Pollution and predators: a double whammy for tadpoles.
Reeves, MK, M Perdue, GD Blakemore, DJ Rinella and M Holyoak. 2011. Twice as easy to catch? A toxicant and a predator cue cause additive reductions in larval amphibian activity. Ecosphere http://dx.doi.org/10.1890/ES11-00046.1.
Copper levels in water that are considered safe by regulatory agencies can slow wood frog tadpoles enough to make them easier prey for predators, report researchers in the journal Ecosphere. The slowing combined with the normal quiet triggered when a natural predator approaches can so diminish a tadpole's movements that it is even more vulnerable to predators that can injure or eat it.
The results of the study highlight how low levels of contaminants can indirectly influence animal fitness in unexpected ways. It also shows the importance of examining toxicity effects in a broader ecological context.
There is considerable concern over the effects of multiple stressors on tadpoles, because worldwide, certain amphibian populations are declining. While experts debate the causes, they generally agree that more than one factor may be at play in their demise, including contaminants, disease and atmospheric changes.
More broadly, frogs, salamanders and other amphibians are important because they act as sentinal creatures that indicate the health of the environment. Their unique absorbent skin and dependence on water at some point in their life cycle means they are highly sensitive to environmental changes.
Copper is a trace metal that enters waterways from road runoff and is also a waste product of hard rock mining. While copper is considered essential for growth and survival, high doses lead to toxic effects in many aquatic organisms.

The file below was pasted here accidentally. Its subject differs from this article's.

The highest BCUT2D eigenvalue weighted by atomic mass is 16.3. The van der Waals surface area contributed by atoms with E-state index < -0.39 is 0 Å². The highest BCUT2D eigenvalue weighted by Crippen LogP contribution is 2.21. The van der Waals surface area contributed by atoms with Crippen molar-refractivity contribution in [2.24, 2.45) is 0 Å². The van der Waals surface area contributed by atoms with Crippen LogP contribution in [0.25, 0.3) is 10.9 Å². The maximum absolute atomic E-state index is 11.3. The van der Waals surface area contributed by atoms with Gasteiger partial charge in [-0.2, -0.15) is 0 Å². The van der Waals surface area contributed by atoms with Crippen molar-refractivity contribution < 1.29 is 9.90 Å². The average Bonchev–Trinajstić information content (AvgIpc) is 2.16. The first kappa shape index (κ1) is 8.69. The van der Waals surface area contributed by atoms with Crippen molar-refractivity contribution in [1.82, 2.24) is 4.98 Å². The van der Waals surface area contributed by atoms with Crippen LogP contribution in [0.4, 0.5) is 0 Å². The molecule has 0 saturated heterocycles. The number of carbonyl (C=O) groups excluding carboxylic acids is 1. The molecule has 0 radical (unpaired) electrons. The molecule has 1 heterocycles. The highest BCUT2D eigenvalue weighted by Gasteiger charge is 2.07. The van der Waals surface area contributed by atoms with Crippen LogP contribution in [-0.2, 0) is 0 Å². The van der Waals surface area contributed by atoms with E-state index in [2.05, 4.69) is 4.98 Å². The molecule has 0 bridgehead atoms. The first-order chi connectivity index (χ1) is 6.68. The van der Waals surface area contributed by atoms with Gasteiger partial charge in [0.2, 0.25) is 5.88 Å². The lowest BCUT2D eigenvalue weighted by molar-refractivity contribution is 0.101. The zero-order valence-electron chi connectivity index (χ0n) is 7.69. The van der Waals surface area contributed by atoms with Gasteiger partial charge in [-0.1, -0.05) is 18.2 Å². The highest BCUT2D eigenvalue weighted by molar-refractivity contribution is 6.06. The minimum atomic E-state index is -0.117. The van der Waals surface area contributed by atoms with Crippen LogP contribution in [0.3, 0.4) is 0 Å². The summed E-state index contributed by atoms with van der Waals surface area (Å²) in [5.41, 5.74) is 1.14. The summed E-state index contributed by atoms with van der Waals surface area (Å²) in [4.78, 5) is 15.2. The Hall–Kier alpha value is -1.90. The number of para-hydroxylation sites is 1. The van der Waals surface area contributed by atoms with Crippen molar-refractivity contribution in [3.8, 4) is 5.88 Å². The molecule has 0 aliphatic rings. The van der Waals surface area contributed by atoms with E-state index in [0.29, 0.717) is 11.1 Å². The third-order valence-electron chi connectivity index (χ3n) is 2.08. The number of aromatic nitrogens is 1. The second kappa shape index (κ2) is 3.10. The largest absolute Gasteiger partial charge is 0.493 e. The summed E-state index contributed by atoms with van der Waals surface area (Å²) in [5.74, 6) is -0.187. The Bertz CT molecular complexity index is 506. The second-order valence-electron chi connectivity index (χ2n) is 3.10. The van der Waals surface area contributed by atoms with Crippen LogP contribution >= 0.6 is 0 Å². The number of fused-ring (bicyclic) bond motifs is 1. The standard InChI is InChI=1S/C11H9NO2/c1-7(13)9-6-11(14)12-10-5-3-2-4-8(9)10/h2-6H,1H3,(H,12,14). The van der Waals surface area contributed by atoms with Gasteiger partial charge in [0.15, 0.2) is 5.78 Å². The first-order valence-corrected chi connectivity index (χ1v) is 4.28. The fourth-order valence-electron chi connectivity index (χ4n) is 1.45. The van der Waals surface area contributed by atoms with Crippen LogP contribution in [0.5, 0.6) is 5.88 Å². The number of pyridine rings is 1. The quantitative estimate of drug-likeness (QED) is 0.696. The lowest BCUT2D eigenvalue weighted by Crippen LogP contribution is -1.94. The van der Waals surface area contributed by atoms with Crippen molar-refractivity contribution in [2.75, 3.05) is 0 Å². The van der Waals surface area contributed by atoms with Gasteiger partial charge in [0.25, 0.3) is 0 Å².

Previous studies have found that copper can interfere with smell and alter fish behavior by impairing homing ability. Other studies show that tadpoles change their behavior in response to environmental cues, such as chemicals released when a predator eats another tadpole.
This new study looks at what happens to tadpoles when exposure to what is considered safe, low levels of copper in the water is combined with a routine, ecological stress – in this case, the presence of a dragonfly predator.
In an earlier study, the researchers found that copper and predators were associated with limb abnormalities, that smaller frogs were found in sites with high copper levels and that the smaller animals were more likely to have limb abnormalities than larger frogs.
To understand how the combined presence of copper and predators might detrimentally alter tadpole behavior and lead to limb abnormalities, the authors collected tadpoles undergoing hind limb development from multiple sites within the Kenai National Wildlife Refuge. They exposed the tadpoles to a low, nontoxic level of copper (5 micrograms per liter), a predator chemical cue or both. They recorded the number of times the tadpoles moved in two hours.
The tadpoles exposed to copper at this low concentration were half as likely to move compared to tadpoles not exposed to copper at all. Predator cues also reduced tadpole activity, but to a lesser extent than copper. Older tadpoles responded less to predators and were more likely to remain active than younger tadpoles. When combined, copper and predators reduced tadpole activity in an additive way. The change in behavior was particularly strong in less developed tadpoles.
While reduced activity can help avoid predation, the additional slowing from the contaminants can lead to less feeding, which can delay growth and development, increase vulnerablity to predators and decrease survival and reproduction. These results help explain the researchers' previous study in which they found smaller frogs with more abnormal limbs in copper-laden water. The scientists think that the slower-moving tadpoles are more vulnerable to dragonfly predators, which tend to eat the tadpoles developing hind limbs. In this case, the copper indirectly leads to hind limb abnormalities.
The findings show how low levels of copper, thought to be nontoxic to amphibians, can lead to a change in behavior that is likely to be harmful. However, further studies will need to directly measure the effect of copper on feeding or growth and address whether reduced activity leads to changes in survival or reproduction.
The above work by Environmental Health News is licensed under a Creative Commons Attribution-NonCommercial-NoDerivs 3.0 Unported License.
Based on a work at www.environmentalhealthnews.org.